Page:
Over the years I’ve heard a lot of people label themselves as hoarders, or label someone else as a hoarder. Sometimes they’re right. Usually, they’re wrong. So let’s set the record straight:
Hoarding Disorder is NOT:
- Being messy
- Having lots of stuff
- Saving things
- Having a car (or three) on the front lawn
- The same as OCD or Obsessive Compulsive Disorder although someone can be diagnosed with both hoarding and OCD
Hoarding Disorder IS:
- A mental health disorder diagnosed by a licensed mental health expert
- Characterized by both acquiring many things
- and not disposing of things that others see as having minimal value
- Evidenced by the loss of critical living spaces in the home (like a sink, stove, bathtub, or bed)
- Evidenced by an extreme difficulty in sorting/organizing one’s own belongings, but hoarders can often organize someone else’s belongings comfortably
- Something that causes distress to professional or social life
- A diagnosis that is often compounded by other mental health issues like anxiety, depression, and OCD
- Something that occurs in 4-6% of the population
- Often triggered during childhood, but generally not fully evident until adulthood
- Genetically related for some hoarders (usually when they have a first degree relative who is a hoarder)
Why Do Hoarders Keep Things?
Hoarders often keep things because they believe they might need them, they think an object could be useful, they see things as having value (worth money), or the item is connected to a memory that they fear losing if they don’t keep the item. TV’s most famous professional organizer Peter Walsh says people keep things because they’re stuck in the past or worried about the future. This is true for many hoarders.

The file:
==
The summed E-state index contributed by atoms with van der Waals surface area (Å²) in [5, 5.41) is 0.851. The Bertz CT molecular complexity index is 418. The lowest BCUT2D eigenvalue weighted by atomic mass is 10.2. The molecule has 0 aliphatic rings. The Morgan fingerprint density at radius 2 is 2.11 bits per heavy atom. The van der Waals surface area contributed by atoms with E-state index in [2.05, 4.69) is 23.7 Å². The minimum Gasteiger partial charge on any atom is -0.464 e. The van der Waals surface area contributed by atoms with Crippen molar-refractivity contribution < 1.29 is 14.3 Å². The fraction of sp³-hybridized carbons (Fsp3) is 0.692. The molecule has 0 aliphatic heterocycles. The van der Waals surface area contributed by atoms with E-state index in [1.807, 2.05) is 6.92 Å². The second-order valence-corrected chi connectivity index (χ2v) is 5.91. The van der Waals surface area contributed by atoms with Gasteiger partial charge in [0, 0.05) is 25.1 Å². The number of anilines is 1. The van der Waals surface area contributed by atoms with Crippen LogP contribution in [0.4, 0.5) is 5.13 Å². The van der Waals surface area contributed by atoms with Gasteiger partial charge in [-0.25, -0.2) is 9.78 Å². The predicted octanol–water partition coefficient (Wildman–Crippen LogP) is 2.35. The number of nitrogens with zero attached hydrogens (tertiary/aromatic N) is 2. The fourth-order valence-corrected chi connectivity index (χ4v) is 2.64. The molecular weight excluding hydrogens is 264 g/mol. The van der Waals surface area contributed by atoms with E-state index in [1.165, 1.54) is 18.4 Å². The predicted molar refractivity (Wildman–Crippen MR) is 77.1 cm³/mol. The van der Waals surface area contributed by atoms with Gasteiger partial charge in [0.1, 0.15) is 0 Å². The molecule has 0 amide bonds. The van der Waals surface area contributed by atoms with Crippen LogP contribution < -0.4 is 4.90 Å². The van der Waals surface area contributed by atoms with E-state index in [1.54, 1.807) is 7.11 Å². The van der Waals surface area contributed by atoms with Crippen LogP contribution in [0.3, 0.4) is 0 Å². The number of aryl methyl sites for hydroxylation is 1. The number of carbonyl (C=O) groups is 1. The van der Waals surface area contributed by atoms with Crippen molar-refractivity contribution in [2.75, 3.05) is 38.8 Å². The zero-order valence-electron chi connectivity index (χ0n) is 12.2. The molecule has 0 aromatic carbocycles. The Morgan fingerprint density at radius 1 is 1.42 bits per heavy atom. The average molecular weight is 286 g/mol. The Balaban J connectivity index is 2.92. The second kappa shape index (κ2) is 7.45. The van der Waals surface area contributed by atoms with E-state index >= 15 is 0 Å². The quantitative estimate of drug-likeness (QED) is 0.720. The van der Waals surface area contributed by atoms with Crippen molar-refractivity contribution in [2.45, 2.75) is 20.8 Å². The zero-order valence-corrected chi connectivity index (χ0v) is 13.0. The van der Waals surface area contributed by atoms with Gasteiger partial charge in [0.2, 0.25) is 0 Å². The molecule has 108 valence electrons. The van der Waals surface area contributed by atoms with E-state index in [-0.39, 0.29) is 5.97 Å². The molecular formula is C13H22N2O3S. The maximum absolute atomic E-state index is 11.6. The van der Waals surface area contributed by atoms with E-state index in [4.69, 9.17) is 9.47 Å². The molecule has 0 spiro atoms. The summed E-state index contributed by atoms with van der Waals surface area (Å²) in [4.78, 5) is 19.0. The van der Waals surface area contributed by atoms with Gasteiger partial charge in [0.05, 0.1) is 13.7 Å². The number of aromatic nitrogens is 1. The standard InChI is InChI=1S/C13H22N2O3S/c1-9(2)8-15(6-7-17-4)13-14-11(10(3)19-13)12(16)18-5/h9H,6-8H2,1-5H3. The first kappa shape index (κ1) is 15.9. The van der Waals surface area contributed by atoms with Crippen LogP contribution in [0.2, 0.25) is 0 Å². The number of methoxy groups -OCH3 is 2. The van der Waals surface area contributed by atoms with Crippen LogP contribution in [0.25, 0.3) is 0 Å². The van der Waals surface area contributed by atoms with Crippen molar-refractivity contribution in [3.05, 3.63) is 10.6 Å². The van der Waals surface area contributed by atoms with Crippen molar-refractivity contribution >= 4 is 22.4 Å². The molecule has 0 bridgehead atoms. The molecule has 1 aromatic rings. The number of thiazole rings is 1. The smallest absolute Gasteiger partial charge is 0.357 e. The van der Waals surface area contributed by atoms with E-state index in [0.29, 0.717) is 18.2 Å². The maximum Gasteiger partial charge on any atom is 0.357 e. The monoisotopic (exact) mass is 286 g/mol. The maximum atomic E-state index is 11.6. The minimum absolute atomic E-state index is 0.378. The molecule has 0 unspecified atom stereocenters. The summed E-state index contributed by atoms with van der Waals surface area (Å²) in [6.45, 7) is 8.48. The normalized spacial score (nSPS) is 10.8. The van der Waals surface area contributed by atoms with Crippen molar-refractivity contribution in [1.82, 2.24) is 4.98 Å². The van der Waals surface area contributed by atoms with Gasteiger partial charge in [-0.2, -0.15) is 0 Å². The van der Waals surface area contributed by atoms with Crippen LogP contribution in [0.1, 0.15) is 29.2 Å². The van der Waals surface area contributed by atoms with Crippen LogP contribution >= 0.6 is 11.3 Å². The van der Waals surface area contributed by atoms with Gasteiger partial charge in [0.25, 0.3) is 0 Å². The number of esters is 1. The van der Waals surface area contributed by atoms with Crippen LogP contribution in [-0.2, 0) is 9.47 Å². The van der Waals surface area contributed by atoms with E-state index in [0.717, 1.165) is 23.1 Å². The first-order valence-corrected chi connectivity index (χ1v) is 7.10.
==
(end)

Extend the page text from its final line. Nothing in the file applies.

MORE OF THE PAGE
Related to their beliefs in an object’s value is the extreme distress that hoarders feel about getting rid of their things. For many, even thinking about letting something go can cause feelings of panic. Hoarders feel personally connected to their things in ways that other people do not. Some feel like they are losing a piece of themselves whenever they let something go, or something is taken away from them.
Decluttering can feel terribly painful for hoarders. The process is challenging, and at the end they don’t always feel better. All those Pinterest posts about ‘250 things you can let go of right now’ might work for clutterers, but not hoarders. There’s no magical list that will make hoarding go away. It takes hard work both mentally and physically.
Collecting is Not Hoarding
This is an important distinction. Many people love collecting and keep adding to their collections throughout life. Even if your Dad has been collecting Coke memorabilia since he was a teen and has Coke things everywhere, this does not make him a hoarder. Hoarders may collect things as well, but it is their severe difficulty in letting things go that others view as worthless as well as their loss of critical living spaces that meets the criteria for hoarding.
I wish that everyone could understand that hoarding is a mental health condition, not a cruel term to be thrown about, or a way to describe people that have lots of stuff. For those who truly do fit the criteria of being a hoarder it can be a disorder that severely impacts every area of their lives. They need understanding and compassion.